Though I’m far from perfect, these days I’m trying to avoid delivering this kind of aggressive feedback. Even when I get the end-result I want, going through the process feels bad for everyone involved. I admire non-confrontational methods, such as the outlook captured by Mahatma Gandhi’s famous quote:
“Be the change that you wish to see in the world.”
In other words: a simple and powerful way to influence others is to live a life that’s consistent with your beliefs.
P.S. There are plenty of ideas out there for addressing perceived wrongdoers, while allowing them to save face. Here’s a clever one.
It’s a saying that always makes me think of the game of poker.
In poker, most people are simply happy when they win the pot. How they got to that point –specifically the decisions they made during the hand– are far less important.
But for the serious player, analyzing those choices is a key element of becoming better. Good decisions can sometimes lead to bad results (and bad decisions can sometimes lead to good results), but the probability of long-term success increases with smart play. Good poker players are always asking themselves: “Did I make a good decision based on the information I had?”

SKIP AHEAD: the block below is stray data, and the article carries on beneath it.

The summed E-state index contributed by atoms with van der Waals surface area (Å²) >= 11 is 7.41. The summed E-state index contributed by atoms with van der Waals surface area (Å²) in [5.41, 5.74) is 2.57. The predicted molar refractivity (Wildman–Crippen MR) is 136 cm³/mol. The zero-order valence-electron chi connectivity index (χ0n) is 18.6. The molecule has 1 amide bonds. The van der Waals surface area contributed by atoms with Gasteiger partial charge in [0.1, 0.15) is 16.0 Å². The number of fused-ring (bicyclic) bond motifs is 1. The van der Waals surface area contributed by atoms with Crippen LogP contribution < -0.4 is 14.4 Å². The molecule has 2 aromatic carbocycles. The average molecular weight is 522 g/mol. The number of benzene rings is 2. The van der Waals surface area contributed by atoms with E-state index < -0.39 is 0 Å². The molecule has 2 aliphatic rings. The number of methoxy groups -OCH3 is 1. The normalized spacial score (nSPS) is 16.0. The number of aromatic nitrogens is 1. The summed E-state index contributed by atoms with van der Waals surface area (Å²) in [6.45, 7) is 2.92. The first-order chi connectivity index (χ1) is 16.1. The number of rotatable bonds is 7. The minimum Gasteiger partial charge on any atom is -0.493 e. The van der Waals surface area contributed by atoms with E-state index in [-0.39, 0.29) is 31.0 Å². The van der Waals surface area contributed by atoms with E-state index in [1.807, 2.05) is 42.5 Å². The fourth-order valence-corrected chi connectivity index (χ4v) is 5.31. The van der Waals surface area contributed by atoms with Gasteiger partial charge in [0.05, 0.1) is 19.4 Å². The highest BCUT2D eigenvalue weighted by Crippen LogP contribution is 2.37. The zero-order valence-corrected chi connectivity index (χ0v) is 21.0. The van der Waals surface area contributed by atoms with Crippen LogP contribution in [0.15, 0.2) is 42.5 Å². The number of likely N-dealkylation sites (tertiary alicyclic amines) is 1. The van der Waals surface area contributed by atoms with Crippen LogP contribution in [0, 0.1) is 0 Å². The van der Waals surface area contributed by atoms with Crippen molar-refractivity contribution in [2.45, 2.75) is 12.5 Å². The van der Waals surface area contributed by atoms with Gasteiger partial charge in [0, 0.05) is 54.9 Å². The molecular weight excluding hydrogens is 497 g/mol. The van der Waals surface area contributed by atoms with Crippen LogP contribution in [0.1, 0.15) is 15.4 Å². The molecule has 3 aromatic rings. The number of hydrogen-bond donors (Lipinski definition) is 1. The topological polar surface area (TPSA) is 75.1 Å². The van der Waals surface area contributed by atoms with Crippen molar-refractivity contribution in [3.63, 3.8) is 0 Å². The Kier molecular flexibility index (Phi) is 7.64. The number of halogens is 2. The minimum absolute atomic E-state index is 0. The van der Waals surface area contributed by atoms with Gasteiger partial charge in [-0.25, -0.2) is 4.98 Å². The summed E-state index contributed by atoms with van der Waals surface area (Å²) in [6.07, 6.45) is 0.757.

And that’s the problem with luck, whether we’re talking about poker or real life. It’s great to have things work out in your favor, but you have no control over the randomness of the moment. Being good, on the other hand, is largely driven by effort. Everyone can improve their skills if they try.
I wish the saying was “It’s better to be good than lucky.” I like that much better.
Years ago, I bought a used minivan based on an Craigslist ad. The man who owned the car ran an auto repair shop, and assured me the vehicle was in great shape. I even took the car to a separate mechanic near him to have it checked out. I never bought something that expensive from a private party and I was nervous. I wanted to believe the seller was true to his word.
Turns out he wasn’t. The car was previously in a major accident, and numerous problems under the hood were masked by slick body work. I didn’t find out until months after completing the transaction.